Most People Feel Obliged To Go To Work Sick, Study Finds, As Calls Increase For 'Pandemic Leave'

Most workers, including those on the frontline, still turn up to work when they're unwell, new research has found, contradicting strong advice from health authorities during the pandemic. 

As authorities map out Australia's road to recovery from COVID-19 and re-open the economy, workers have been instructed to stay home if they are unwell.

Last week, Chief Medical Officer Brendan Murphy told Aussies they can no longer be "heroes" and soldier on at work, especially with flu-like symptoms.

"Everybody stays home when they’re unwell, no matter how mild your cold or your cough, stay home when you’re unwell, and please get a COVID test," Murphy said.

"No more heroics of coming to work with a cough and a cold and a sore throat. That’s off the agenda for every Australian for the foreseeable future. Please."

But according to new research, most workers feel inclined to do the opposite.

A peer-reviewed survey of over 500 workers from 49 countries found almost all of them would work with minor flu symptoms such as a cold, sore throat, sneezing, runny nose or mild cough.

Chief Medical Officer Brendan Murphy has urged Aussies to stay home if they're sick. Image: AAP

About half of the respondents were healthcare workers, and 99 percent of them admitted to going to work. About 58 percent said they would continue to work with an influenza-like illness, but only 26.9 percent said they would work through major symptoms such as a fever.

Australian Infectious Diseases physician and co-author Professor Peter Collignon said the findings were particularly concerning during the pandemic, and that "too many people" go to work when they're sick.

“It was bad enough before COVID-19 when it was just influenza and other respiratory viruses," Collignon said.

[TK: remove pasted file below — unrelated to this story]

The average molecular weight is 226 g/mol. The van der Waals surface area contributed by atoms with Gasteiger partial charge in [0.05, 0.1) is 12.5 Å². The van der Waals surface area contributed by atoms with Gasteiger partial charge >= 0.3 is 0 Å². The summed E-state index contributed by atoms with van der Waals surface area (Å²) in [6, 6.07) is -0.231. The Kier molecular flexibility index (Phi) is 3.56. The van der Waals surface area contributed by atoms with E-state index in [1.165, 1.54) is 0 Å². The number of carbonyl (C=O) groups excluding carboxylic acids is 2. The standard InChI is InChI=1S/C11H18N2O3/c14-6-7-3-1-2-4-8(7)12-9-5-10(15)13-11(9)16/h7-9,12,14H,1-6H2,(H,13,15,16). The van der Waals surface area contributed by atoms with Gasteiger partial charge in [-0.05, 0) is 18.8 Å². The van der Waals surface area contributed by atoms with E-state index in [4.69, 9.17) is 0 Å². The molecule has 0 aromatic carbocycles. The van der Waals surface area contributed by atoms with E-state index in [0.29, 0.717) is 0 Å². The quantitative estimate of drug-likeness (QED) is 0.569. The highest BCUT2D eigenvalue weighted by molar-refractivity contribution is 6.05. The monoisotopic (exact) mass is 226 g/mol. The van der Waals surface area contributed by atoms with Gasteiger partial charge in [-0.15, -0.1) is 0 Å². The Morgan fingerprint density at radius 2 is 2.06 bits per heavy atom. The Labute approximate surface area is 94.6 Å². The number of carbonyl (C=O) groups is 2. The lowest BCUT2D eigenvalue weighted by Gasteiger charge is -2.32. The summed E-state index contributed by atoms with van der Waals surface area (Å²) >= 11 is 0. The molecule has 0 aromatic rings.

"But, now we have coronavirus it is more important than ever to not go to work when you are unwell."

Sick woman buying in supermarket and coughing into elbow during COVID-19 pandemic.

The study, published in PLOS One journal on Thursday, found the highest rates of "sickness presenteeism" were among the care, welfare, and education sectors.

It singled out healthcare workers as a particular concern due to the potentially serious public health impact and risk of virus transmission.

“Doctors and nurses might feel they need to go out of their way to help others, but it is best for everyone if they do not present to work if unwell,” Collignon said.



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But the researchers noted sick leave policy must be addressed.

In response to calls to stay home when sick, experts and unions this week pointed out many workers do not have paid sick leave.

ACTU Secretary Sally McManus has called for "paid pandemic leave".

There is parliamentary support for greater pandemic leave.

On Tuesday,  the Greens introduced a bill to the Senate for 14 days of paid leave for "all workers" including part-time, casual, and the gig economy.

Alison Pennington


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